Spike in fatal collisions leads to less motorcycle noise enforcement in Edmonton

EPS officer tests a motorcycle for noise violations May 21, 2014.
EPS officer tests a motorcycle for noise violations May 21, 2014. Morris Gamblin, Global News

EDMONTON — There were far fewer tickets handed out for motorcycle noise violations in 2015, but it’s not necessarily because there was less racket.

Edmonton police handed out 175 noise violation tickets this past year, which is down from the 257 that were handed out in 2014.

Because of the significant increase in the number of fatal and serious injury collisions in the city, officers said enforcement on noisy motorcycles is down.

Right now, the EPS has a limited number of officers certified to operate the sound level meters, the majority of whom are in the Major Collision Investigation Unit. With fatal collisions up 52 per cent in 2015 over 2014, officers are simply too busy with collision investigations to devote their time to motorcycle enforcement.

It’s something police hope to change in 2016.

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“We should be able to change that this year, specifically because we’ve reallocated and decentralized some of our traffic members back into patrol,” Storey said at the Edmonton Police Commission’s public meeting Thursday night.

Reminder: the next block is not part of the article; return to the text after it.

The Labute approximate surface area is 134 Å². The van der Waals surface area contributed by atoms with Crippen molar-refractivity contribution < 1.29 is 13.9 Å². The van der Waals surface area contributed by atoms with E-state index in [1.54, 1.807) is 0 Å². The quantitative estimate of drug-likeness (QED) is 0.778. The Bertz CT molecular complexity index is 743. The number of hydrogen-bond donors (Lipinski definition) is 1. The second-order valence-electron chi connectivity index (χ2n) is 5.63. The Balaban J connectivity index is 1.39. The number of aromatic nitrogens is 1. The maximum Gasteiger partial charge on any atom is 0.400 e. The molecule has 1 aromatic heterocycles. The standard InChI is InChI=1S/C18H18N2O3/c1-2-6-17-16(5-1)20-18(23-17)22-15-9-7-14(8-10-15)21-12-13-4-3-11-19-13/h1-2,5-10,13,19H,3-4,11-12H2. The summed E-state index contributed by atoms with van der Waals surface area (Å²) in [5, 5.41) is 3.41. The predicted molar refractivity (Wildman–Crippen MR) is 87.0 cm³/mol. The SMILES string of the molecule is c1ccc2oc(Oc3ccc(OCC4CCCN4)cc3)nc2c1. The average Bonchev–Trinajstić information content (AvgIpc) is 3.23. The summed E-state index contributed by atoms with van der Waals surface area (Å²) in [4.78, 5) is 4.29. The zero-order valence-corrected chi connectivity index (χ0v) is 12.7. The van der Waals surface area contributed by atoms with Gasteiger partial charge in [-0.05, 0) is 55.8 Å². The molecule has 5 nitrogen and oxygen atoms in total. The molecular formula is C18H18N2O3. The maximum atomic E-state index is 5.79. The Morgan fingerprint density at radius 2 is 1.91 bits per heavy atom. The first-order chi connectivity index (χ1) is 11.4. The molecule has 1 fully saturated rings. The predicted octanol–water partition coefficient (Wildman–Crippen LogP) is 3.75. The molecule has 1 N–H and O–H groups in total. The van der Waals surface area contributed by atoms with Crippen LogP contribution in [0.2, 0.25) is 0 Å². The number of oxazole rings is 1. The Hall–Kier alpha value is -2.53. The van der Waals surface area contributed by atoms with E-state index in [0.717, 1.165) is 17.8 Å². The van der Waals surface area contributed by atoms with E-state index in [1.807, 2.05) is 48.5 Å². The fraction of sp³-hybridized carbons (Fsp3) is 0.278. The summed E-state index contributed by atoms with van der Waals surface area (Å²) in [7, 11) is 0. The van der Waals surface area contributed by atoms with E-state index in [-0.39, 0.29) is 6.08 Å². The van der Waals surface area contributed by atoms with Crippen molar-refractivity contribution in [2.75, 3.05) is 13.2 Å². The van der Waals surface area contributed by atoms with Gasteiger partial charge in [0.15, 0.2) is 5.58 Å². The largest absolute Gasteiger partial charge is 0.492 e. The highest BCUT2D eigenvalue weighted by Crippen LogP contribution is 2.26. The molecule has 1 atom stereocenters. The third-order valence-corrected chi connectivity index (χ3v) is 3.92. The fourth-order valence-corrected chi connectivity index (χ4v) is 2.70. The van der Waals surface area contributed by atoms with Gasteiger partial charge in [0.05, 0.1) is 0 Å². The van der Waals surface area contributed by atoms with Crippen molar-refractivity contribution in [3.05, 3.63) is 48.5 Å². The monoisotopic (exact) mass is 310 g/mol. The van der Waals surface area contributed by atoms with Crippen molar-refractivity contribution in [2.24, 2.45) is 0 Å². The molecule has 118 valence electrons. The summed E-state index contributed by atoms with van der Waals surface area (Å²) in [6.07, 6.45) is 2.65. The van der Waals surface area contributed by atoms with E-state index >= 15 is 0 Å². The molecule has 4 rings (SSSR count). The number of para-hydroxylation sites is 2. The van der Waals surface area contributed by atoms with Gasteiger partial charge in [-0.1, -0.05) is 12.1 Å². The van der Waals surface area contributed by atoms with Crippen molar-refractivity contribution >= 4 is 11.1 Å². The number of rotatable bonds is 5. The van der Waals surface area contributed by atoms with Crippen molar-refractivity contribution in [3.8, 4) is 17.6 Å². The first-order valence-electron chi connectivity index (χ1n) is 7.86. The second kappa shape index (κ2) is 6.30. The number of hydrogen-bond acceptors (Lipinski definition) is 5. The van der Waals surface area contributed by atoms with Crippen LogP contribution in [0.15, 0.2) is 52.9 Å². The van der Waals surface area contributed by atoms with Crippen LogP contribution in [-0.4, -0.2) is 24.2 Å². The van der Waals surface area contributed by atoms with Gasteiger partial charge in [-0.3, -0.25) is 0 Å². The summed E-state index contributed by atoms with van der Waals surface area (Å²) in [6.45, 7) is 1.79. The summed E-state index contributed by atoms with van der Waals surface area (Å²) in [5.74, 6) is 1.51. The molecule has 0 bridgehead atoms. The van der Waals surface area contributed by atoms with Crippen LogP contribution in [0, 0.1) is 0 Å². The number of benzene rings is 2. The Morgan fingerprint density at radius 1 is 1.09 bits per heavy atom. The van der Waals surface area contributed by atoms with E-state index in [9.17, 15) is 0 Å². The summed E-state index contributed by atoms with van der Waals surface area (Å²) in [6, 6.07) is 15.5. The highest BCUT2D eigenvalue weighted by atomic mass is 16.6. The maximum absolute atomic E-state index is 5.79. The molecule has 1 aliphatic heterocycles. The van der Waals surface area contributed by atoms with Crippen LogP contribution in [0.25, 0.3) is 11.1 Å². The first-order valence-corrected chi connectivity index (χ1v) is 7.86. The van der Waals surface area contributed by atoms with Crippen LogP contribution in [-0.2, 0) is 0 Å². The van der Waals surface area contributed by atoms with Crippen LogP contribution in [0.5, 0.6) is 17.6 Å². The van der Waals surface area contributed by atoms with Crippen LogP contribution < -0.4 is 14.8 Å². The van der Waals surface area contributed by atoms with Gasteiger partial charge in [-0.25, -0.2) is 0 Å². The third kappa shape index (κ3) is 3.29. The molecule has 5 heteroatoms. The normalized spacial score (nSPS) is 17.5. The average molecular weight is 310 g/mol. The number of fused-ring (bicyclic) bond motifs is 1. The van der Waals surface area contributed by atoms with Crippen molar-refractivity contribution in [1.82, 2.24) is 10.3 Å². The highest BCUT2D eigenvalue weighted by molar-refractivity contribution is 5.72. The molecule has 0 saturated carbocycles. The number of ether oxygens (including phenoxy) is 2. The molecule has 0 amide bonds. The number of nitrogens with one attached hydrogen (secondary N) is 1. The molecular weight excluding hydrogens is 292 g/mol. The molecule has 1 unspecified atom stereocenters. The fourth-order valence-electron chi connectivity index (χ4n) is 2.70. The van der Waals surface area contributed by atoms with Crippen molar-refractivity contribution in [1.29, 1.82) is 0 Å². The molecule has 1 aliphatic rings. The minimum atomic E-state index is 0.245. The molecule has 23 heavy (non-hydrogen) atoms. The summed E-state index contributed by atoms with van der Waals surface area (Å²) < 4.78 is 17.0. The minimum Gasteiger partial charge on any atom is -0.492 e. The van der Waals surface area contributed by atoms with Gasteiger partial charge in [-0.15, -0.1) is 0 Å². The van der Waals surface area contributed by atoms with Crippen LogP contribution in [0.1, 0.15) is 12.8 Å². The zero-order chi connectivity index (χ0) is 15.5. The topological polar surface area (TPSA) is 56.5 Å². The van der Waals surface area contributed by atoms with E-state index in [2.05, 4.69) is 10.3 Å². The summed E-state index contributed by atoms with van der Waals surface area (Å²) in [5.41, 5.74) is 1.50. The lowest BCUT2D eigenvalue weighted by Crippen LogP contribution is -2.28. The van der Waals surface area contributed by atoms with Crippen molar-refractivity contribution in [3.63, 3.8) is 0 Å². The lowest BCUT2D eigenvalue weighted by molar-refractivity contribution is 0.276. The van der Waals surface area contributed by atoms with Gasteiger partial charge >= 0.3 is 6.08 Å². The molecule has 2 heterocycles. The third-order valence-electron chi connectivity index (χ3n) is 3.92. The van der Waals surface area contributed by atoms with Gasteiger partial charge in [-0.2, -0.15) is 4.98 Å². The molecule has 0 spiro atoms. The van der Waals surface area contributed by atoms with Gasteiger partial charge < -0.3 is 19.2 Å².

“I will provide them the training—later on in the year here in the spring—and with that and having the instruments provided to them, they won’t be affected if our collisions continue to be on the rise.”

READ MORE: Edmonton traffic deaths up 50%; police chief calls it ‘tremendous concern’

In 2010, as part of a nation-wide initiative, the EPS trained 27 officers on the Quest 3M type II Sound Level Meter. The Quest 3M is the only court-approved noise-reading instrument for motorcycles.

In 2012, police handed out 223 motorcycle noise violations; 253 were handed out in 2013.

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